So…What exactly is zero-knowledge proof?
Zero knowledge proof or ZKP is a concept in cryptography that aims to reduce the sensitive knowledge shared between two parties. In crude terms, it could mean that if you want to prove a fact like your citizenship, sensitive information like a copy of your passport won’t be shared with the other party as actual proof.
I still don’t get it!
The problem of the colour blind friend and two coloured balls is an excellent example to understand the ZKP concept.
Suppose you have a red and a green coloured ball and you have to prove that the two are differently coloured to your colour blind friend but you have to do this without your friend knowing which one is of which colour or what the colours are.
To go about this, the colour blind friend will have to hide both the balls behind his back. He then shows you one ball before hiding it again. He can then either switch the ball or show you the same ball again. Every time he shows you the ball you now have to tell whether he has switched or not by seeing the colour. If you answer correctly every time, your friend now knows that there are indeed balls of two colours without you ever disclosing which one is which.
And this is what ZKP does, proves the fact without leaking any information.
How important is it?
Though the concept was first introduced by Shafi Goldwasser, Charles Rackofff, and Silvio Micali in 1985, it is still one of the most fascinating ideas in cryptography right now.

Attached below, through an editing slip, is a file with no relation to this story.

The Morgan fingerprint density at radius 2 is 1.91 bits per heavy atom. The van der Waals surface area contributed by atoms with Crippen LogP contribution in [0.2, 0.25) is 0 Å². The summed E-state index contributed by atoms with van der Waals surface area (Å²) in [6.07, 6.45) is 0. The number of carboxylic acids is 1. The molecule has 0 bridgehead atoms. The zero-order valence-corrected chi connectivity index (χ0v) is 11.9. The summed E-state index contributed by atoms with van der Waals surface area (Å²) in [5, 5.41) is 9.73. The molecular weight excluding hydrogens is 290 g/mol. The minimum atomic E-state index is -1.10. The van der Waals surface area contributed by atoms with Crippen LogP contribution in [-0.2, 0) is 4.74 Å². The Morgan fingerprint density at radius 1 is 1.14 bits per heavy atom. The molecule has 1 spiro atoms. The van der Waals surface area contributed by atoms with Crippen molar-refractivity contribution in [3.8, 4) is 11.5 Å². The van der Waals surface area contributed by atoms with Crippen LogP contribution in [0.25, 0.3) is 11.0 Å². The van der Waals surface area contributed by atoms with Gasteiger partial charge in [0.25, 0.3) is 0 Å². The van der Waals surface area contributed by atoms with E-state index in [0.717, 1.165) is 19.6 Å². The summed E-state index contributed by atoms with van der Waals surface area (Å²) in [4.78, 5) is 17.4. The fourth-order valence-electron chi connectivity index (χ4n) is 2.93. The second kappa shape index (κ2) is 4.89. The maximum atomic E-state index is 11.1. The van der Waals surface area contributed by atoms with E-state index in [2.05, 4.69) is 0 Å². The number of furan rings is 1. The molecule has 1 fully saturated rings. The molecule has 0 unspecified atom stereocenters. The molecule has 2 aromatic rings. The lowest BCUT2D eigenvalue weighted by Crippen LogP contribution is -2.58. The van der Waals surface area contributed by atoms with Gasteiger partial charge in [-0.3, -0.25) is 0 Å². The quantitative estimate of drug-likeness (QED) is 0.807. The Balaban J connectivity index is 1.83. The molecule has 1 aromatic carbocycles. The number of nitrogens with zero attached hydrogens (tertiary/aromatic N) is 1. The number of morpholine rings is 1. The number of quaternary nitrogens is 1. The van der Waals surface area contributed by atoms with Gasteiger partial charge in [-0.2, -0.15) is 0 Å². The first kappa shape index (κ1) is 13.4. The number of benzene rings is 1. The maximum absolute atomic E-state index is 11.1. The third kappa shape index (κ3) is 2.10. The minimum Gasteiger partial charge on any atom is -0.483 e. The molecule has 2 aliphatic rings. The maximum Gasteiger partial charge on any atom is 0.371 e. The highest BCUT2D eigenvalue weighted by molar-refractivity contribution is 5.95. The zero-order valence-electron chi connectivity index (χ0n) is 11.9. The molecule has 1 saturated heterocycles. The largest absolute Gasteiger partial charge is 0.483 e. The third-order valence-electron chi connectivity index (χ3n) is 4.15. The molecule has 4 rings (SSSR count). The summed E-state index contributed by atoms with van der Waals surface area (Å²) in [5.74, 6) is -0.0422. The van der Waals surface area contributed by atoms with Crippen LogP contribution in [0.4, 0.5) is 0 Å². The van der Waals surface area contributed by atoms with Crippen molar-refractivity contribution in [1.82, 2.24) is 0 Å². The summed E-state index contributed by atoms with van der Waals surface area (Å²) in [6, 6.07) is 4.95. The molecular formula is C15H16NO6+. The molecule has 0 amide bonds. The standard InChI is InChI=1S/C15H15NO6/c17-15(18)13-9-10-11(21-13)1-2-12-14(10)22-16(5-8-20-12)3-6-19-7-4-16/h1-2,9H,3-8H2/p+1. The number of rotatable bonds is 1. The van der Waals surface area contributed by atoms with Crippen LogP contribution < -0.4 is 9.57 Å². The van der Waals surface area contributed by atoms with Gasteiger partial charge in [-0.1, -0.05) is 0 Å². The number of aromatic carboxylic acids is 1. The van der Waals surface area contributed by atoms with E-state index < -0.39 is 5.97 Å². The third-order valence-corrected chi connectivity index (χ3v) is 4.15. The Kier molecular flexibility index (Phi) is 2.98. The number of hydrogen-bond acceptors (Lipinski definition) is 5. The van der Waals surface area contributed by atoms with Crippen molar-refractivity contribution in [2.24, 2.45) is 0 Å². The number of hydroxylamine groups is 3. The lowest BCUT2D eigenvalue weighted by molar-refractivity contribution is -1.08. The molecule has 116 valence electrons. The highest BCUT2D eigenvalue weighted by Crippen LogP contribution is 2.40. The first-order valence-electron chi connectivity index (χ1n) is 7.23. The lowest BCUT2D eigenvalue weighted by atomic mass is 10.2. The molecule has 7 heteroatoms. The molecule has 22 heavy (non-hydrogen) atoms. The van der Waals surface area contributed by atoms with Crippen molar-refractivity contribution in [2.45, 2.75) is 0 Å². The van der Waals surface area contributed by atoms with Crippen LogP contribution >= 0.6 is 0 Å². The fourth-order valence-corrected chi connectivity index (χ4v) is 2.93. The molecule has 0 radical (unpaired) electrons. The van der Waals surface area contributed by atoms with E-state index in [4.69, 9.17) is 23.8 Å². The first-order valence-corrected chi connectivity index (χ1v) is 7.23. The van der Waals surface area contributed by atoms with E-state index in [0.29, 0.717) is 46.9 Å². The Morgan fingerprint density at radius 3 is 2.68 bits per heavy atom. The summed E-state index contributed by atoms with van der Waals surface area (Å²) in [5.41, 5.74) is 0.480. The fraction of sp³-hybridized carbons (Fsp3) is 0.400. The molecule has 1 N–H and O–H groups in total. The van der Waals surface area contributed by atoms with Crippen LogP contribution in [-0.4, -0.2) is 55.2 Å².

The most important application of ZKP right now is in Cryptocurrency systems. It is now possible to make the transactions over public networks with complete anonymity using this concept. This is an incredible achievement in security and privacy protection.
Companies like ZCash are already implementing this concept in addition to blockchain technology to provide additional security.
Apart from cryptocurrency, ZKP is also seeing more usage in business as companies are striving to protect their proprietary information from hackers. It is also seeing increasing applications in authentication, retail and so on.
A few projects in this field are making major news. JPMorgan’s Quorum combines ZKP and blockchain technology to provide better financial services. Netherlands based bank ING has an open source project on GitHub which they use to calculate the mortgage on a person’s income without revealing the actual salary.
The only real downside to ZKP is the high computational cost needed to implement it. And although it was introduced a long time ago, we are only now making substantial advancement in this field. It is still relatively unknown and unexplored. But as information protection gains more and more attention, this technology will also gain momentum in advancement.